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SportsColumnistsDavid Lennon

Yankees' money can't buy health as injury bug continues to haunt the team

Yankees' pitcher Luis Severino warming up his arm

Yankees' pitcher Luis Severino warming up his arm for practice during spring training in Tampa, FL on Wednesday Feb. 19, 2020. Credit: Newsday/J. Conrad Williams Jr.

TAMPA, Fla.

After spending $324 million on Gerrit Cole to fortify their only real weakness, the Yankees entered spring training as a virtual lock to win the AL East and a World Series favorite.

The Yankees’ biggest challenge appeared to be staying upright for six months. As long as most of the roster was able to walk without crutches by October, they figured to be there at the end for a long-anticipated shot at No. 28.

Problem is, no amount of money can guarantee a team’s health. You can’t write a check to ward off broken bones or ligament tears. Stuff happens.

And for whatever reason, when it comes to medical issues, that stuff happens with alarming frequency to the Yankees, who already are dealing with what we’ll call 2 1/2 significant injury concerns after Thursday’s news that Luis Severino has been shut down indefinitely with right forearm soreness.

“It’s just an unknown right now,” general manager Brian Cashman said. “Unknown if this is a significant issue we’re going to be dealing with that’s going to cost a lot of time or if it’s a small issue that's just the timing and will dissipate in short order.”

Severino first experienced this condition in last October’s ALCS, when he complained of mild discomfort, and it bothered him off and on throughout the offseason. He now has to be considered questionable for the start of the regular season. James Paxton is out until at least May after back surgery earlier this month, and we’re counting Aaron Judge’s shoulder stiffness as the other one-half, given that he’s still working out with the team but hasn't hit yet as a matter of precaution.

To recap, that’s two key members of the rotation, and we’re not talking back-end starters, either. Severino and Paxton are aces in their own right, 1-A quality arms second only to Cole.

As for Judge, his right shoulder ailment has popped up again after hindering him last September,   and even the Yankees acknowledge it requires dutiful maintenance.

Obviously, the Yankees aren’t going to fly into a full-blown panic in late February, but this is the continuation of a disturbing trend from last year, when they sent 30 players to the injured list, a major-league record. According to Spotrac, they lost 2,898 days to the IL at a cost of $92.3 million. The closest to them was the 93-loss Pirates, who put 27 players on the IL for a total of 1,850 days worth $23.7 million.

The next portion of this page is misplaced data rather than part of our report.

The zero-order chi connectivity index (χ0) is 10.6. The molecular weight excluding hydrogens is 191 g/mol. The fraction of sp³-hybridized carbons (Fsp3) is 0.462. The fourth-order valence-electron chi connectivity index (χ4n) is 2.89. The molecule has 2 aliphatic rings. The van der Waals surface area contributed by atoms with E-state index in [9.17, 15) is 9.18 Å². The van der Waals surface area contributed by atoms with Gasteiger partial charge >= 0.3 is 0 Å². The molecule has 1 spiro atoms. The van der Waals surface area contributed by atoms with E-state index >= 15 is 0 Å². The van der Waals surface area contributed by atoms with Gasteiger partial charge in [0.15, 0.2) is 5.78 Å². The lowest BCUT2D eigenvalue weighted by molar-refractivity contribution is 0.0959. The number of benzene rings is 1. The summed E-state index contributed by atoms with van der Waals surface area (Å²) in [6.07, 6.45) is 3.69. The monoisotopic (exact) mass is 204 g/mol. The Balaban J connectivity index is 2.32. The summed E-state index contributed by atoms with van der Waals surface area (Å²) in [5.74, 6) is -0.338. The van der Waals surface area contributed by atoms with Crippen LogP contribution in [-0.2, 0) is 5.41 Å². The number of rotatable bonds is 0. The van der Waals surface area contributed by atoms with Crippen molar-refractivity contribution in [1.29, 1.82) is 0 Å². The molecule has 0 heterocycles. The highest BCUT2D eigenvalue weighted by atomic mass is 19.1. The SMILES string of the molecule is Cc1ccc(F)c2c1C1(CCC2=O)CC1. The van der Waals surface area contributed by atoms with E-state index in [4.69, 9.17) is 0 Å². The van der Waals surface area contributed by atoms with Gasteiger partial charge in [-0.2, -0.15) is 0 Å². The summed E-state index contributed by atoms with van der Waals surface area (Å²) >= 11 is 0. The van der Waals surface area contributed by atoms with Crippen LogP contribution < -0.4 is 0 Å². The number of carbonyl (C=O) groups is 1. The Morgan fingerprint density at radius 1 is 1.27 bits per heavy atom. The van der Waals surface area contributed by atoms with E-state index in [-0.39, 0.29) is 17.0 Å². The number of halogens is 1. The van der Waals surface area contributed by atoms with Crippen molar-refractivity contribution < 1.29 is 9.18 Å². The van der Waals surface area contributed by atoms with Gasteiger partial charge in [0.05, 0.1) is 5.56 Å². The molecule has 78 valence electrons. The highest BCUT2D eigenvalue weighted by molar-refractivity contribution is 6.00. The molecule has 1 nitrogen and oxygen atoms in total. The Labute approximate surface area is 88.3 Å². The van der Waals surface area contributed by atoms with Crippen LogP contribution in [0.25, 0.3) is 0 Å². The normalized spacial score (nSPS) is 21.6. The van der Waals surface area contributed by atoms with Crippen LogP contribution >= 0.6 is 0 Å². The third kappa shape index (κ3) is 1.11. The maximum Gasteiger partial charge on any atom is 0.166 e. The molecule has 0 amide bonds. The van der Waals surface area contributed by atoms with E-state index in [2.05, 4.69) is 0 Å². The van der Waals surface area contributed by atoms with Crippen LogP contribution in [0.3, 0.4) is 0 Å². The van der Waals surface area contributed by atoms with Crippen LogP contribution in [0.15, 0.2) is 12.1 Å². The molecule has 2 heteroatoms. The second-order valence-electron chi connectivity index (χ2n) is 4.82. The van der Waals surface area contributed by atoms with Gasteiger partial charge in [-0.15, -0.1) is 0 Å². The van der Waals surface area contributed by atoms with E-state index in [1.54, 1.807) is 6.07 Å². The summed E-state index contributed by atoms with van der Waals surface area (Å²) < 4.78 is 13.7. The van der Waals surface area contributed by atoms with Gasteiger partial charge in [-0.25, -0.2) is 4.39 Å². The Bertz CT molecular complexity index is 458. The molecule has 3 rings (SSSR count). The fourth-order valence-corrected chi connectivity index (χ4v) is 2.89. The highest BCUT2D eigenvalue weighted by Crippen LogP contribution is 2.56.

Those patchwork Yankees still won 103 games during the regular season before losing to the allegedly cheating Astros in the ALCS. A pretty good run, considering. But to prevent a repeat in 2020, Cashman did an overhaul of the team’s medical department and emptied the Bronx vault for Cole, the true No. 1 starter they desperately craved.

Cashman’s troubleshooting efforts were the logical fix. And whatever bad luck was responsible for the Yankees’ stunning rash of injuries, the odds had to balance out for the following season. Yet here we are again, talking with the GM about another batch of health problems, with surprisingly few answers.

“Injuries are part of the game,” Cashman said. “Dealing with injuries are part of the game, and obviously the assessing of what a particular injury is, and the level that injury is, it’s obviously very difficult.”

That last part is troubling. Why does diagnosing these injuries seem to be such a perplexing matter?

Paxton first felt back pain on Sept. 27, then pitched through it during three playoff appearances, but he didn’t have surgery until early February, a curious timeline that will cost him more than a month of the regular season.

Severino’s case is even more confounding. Cashman said the Yankees ran him through a battery of tests, on multiple occasions, during the offseason and all came back negative. When Severino arrived in Tampa this month, they tried two different types of anti-inflammatory medication to calm the forearm soreness, which surfaced whenever he threw a changeup.

Severino seemed to be improving until Wednesday night, when he felt the discomfort again at home. That prompted the Yankees to shut him down the next morning, with the plan to get him checked out again Friday by team physician Christopher Ahmad.

During his media briefing, Cashman also mentioned that Severino has a “loose body” in his right elbow  — what he described as an “incidental finding” of the MRI, but something that is not considered a culprit for the forearm stiffness. At this moment. Subject to change.  

“Because it’s there,” Cashman said, “we can’t rule it out as being a possible issue in the future.”

Medically speaking, the Yankees tend to have a lot of issues. And from what we’ve witnessed, there’s no reason to believe they’re going to stop anytime soon.  

New York Sports